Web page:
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When accurate modeling is not good

December 12, 2012

I liked Andrew Gelman’s recent post (hat tip Suresh Naidu) about predatory modeling going on in casinos, specifically Caesars in Iowa. The title of the post is already good, and is a riff on Caesars Entertainment CEO Gary Loveman said:

There are four ways to get fired from Caesars: (1) theft, (2) sexual harassment, (3) running an experiment without a control group, and (4) keeping a gambling addict away from the casino

He tells a story about a woman who loses lots of money at the casino, but who moreover gets manipulated to come back and lose more and more based on the data the people collected at Caesars and based on the models built by the quants there. You should read the whole thing, which as usual with Gelman is quirky and fun. His main point comes here (emphasis mine):

The Caesars case (I keep wanting to write Caesar’s but apparently no, it’s Caesars, just like Starbucks) interested me because of the role of statistics. I’m used to thinking of probability and statistics as a positive social force (helping medical research or, in earlier days, helping the allies in World War 2), or mildly positive (for example, helping design measures to better evaluate employees), or maybe neutral (exotic financial instruments which serve no redeeming social value but presumably don’t do much harm) or moderately negative (“Moneyball”-style strategies such as going for slow sluggers who foul off endless pitches and walk a lot; it may win games but it makes for boring baseball). And then there are statisticians who do fishy analyses, for example trying to hide that some drug causes damage so it can stay on the market. But that’s a bit different because such a statistical analysis, no matter how crafty, is inherently a bad analysis, trying to obscure rather than learn.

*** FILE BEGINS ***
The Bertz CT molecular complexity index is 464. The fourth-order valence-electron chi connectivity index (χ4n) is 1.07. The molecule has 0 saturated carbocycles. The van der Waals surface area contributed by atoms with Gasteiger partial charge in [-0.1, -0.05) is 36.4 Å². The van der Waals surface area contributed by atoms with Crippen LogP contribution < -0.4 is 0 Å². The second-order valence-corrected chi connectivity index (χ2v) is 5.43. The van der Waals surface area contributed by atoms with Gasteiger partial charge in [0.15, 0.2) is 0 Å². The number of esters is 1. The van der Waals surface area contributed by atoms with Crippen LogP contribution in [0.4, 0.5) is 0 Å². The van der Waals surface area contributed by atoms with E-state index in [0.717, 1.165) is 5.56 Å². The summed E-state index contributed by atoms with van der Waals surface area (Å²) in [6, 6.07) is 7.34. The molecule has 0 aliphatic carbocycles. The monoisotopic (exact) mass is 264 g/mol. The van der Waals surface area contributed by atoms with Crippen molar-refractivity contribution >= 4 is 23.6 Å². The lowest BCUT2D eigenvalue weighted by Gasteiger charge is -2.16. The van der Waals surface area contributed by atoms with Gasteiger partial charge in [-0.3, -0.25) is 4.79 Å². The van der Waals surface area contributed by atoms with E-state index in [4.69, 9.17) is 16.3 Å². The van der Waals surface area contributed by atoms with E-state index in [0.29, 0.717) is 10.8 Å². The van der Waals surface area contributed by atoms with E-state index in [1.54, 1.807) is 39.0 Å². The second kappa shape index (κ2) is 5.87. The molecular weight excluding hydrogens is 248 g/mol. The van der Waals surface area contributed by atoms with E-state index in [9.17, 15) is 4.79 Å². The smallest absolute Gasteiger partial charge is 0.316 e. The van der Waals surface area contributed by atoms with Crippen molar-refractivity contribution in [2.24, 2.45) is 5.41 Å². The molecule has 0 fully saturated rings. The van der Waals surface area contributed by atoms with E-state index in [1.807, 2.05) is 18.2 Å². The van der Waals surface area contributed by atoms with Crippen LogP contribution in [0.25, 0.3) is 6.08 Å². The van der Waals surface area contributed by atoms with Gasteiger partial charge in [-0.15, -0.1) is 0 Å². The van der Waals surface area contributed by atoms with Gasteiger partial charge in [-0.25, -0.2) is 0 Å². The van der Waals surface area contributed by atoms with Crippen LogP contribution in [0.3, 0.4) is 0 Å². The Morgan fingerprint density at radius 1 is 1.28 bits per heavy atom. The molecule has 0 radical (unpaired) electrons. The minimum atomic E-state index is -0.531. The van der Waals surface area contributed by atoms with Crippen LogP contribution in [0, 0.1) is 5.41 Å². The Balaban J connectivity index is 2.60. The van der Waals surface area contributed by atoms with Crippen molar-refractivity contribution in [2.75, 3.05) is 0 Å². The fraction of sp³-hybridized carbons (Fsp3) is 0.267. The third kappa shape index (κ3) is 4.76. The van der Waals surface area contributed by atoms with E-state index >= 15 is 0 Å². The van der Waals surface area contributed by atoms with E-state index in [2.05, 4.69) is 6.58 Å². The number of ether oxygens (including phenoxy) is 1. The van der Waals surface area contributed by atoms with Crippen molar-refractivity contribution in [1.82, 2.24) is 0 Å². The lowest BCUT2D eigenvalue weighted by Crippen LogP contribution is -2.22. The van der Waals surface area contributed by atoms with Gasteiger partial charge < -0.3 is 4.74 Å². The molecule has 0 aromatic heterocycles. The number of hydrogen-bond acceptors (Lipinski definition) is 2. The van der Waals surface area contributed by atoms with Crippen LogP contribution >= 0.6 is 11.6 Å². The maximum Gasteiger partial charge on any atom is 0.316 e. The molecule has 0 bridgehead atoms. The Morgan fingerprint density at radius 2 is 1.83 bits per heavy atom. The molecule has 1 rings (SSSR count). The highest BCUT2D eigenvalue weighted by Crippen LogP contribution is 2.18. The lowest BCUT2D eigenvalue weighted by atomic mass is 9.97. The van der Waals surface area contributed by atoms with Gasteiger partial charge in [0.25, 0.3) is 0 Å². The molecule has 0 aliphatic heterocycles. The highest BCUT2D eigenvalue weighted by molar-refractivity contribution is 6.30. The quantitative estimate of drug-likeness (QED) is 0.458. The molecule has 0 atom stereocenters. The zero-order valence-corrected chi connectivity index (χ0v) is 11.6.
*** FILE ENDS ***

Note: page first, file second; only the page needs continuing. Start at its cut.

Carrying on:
The Caesars case seems different, in that there is a very direct tradeoff: the better the statistics and the better the science, the worse the human outcomes. These guys are directly optimizing their ability to ruin some people’s lives.

It’s not the only one, but they are not usually this clear-cut.

It’s time we started scoring models on various dimensions. Accuracy is one, predatoriness is another. They’re distinct.

Categories: data science
  1. Emanuel Derman
    December 12, 2012 at 7:55 am | #1

    Are there any applications of Big Data that aren’t manipulative?

    • December 12, 2012 at 10:22 am | #2

      I’ve made it easier for people to find local businesses on Google and Google maps with big data. Depends on how you frame it, maybe that is just manipulating people into wasting less time.

  2. mathematrucker
    December 12, 2012 at 9:09 am | #3

    A good non-technical read on this subject is given by WSJ reporter Christina Binkley in her first book – which is both informative and entertaining – “Winner Takes All: Steve Wynn, Kirk Kerkorian, Gary Loveman, and the Race to Own Las Vegas:”

    Back in 2009 when this book was published Caesars Entertainment was called Harrah’s (apostrophe included) Entertainment.